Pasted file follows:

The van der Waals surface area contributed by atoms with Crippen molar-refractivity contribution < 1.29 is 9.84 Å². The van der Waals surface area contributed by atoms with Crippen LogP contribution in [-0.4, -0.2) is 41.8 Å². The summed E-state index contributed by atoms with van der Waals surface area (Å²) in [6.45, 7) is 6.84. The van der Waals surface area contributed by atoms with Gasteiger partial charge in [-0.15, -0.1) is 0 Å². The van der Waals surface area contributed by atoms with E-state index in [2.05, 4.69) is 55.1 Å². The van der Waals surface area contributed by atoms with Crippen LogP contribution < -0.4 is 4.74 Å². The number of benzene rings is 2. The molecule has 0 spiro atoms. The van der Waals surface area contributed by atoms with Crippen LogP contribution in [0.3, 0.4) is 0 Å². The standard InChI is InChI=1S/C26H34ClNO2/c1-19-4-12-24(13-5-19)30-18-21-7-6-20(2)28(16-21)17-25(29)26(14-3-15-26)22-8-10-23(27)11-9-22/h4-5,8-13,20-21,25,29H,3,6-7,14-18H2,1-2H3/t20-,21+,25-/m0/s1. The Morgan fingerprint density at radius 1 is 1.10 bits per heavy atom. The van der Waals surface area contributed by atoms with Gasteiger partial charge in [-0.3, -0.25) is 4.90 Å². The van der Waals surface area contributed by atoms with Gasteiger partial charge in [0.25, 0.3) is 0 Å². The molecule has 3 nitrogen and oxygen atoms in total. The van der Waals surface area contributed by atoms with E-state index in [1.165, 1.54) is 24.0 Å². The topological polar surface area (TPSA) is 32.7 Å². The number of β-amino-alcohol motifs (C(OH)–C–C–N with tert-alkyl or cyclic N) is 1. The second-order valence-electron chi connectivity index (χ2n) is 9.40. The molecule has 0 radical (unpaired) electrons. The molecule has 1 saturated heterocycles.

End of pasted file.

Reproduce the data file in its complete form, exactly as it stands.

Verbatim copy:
The van der Waals surface area contributed by atoms with Crippen molar-refractivity contribution < 1.29 is 9.84 Å². The van der Waals surface area contributed by atoms with Crippen LogP contribution in [-0.4, -0.2) is 41.8 Å². The summed E-state index contributed by atoms with van der Waals surface area (Å²) in [6.45, 7) is 6.84. The van der Waals surface area contributed by atoms with Gasteiger partial charge in [-0.15, -0.1) is 0 Å². The van der Waals surface area contributed by atoms with E-state index in [2.05, 4.69) is 55.1 Å². The van der Waals surface area contributed by atoms with Crippen LogP contribution < -0.4 is 4.74 Å². The number of benzene rings is 2. The molecule has 0 spiro atoms. The van der Waals surface area contributed by atoms with Crippen LogP contribution in [0.3, 0.4) is 0 Å². The standard InChI is InChI=1S/C26H34ClNO2/c1-19-4-12-24(13-5-19)30-18-21-7-6-20(2)28(16-21)17-25(29)26(14-3-15-26)22-8-10-23(27)11-9-22/h4-5,8-13,20-21,25,29H,3,6-7,14-18H2,1-2H3/t20-,21+,25-/m0/s1. The Morgan fingerprint density at radius 1 is 1.10 bits per heavy atom. The van der Waals surface area contributed by atoms with Gasteiger partial charge in [-0.3, -0.25) is 4.90 Å². The van der Waals surface area contributed by atoms with Gasteiger partial charge in [0.25, 0.3) is 0 Å². The molecule has 3 nitrogen and oxygen atoms in total. The van der Waals surface area contributed by atoms with E-state index in [1.165, 1.54) is 24.0 Å². The topological polar surface area (TPSA) is 32.7 Å². The number of β-amino-alcohol motifs (C(OH)–C–C–N with tert-alkyl or cyclic N) is 1. The second-order valence-electron chi connectivity index (χ2n) is 9.40. The molecule has 0 radical (unpaired) electrons. The molecule has 1 saturated heterocycles.